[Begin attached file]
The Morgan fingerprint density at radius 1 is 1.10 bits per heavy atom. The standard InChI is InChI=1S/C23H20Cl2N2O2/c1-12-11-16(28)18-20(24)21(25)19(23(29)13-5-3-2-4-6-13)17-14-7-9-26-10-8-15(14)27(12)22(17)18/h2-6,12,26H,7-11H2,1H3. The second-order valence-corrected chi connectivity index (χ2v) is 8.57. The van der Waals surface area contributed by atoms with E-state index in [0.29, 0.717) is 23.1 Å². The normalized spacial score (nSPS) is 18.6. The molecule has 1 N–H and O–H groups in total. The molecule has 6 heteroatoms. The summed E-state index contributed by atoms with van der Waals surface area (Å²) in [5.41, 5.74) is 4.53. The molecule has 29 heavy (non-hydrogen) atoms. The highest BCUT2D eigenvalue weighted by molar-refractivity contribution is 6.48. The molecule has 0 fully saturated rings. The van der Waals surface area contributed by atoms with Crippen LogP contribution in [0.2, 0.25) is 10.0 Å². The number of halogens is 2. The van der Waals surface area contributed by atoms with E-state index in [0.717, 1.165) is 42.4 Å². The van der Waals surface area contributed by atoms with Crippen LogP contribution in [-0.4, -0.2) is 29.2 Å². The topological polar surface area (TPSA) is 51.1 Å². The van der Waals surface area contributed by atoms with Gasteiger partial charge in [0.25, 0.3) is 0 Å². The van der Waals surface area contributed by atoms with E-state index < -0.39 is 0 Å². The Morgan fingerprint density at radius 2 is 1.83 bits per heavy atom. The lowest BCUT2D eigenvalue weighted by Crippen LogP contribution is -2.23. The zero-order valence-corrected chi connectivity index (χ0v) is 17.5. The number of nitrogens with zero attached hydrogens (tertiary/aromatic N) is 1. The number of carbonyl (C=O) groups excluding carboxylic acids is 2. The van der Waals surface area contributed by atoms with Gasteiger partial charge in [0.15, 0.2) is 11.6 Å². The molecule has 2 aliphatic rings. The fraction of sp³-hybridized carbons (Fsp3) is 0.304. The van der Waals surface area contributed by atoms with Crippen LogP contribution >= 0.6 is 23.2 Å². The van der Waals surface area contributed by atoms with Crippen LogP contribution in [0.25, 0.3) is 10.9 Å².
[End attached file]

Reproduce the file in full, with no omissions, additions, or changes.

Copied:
The Morgan fingerprint density at radius 1 is 1.10 bits per heavy atom. The standard InChI is InChI=1S/C23H20Cl2N2O2/c1-12-11-16(28)18-20(24)21(25)19(23(29)13-5-3-2-4-6-13)17-14-7-9-26-10-8-15(14)27(12)22(17)18/h2-6,12,26H,7-11H2,1H3. The second-order valence-corrected chi connectivity index (χ2v) is 8.57. The van der Waals surface area contributed by atoms with E-state index in [0.29, 0.717) is 23.1 Å². The normalized spacial score (nSPS) is 18.6. The molecule has 1 N–H and O–H groups in total. The molecule has 6 heteroatoms. The summed E-state index contributed by atoms with van der Waals surface area (Å²) in [5.41, 5.74) is 4.53. The molecule has 29 heavy (non-hydrogen) atoms. The highest BCUT2D eigenvalue weighted by molar-refractivity contribution is 6.48. The molecule has 0 fully saturated rings. The van der Waals surface area contributed by atoms with Crippen LogP contribution in [0.2, 0.25) is 10.0 Å². The number of halogens is 2. The van der Waals surface area contributed by atoms with E-state index in [0.717, 1.165) is 42.4 Å². The van der Waals surface area contributed by atoms with Crippen LogP contribution in [-0.4, -0.2) is 29.2 Å². The topological polar surface area (TPSA) is 51.1 Å². The van der Waals surface area contributed by atoms with Gasteiger partial charge in [0.25, 0.3) is 0 Å². The van der Waals surface area contributed by atoms with E-state index < -0.39 is 0 Å². The Morgan fingerprint density at radius 2 is 1.83 bits per heavy atom. The lowest BCUT2D eigenvalue weighted by Crippen LogP contribution is -2.23. The zero-order valence-corrected chi connectivity index (χ0v) is 17.5. The number of nitrogens with zero attached hydrogens (tertiary/aromatic N) is 1. The number of carbonyl (C=O) groups excluding carboxylic acids is 2. The van der Waals surface area contributed by atoms with Gasteiger partial charge in [0.15, 0.2) is 11.6 Å². The molecule has 2 aliphatic rings. The fraction of sp³-hybridized carbons (Fsp3) is 0.304. The van der Waals surface area contributed by atoms with Crippen LogP contribution >= 0.6 is 23.2 Å². The van der Waals surface area contributed by atoms with Crippen LogP contribution in [0.25, 0.3) is 10.9 Å².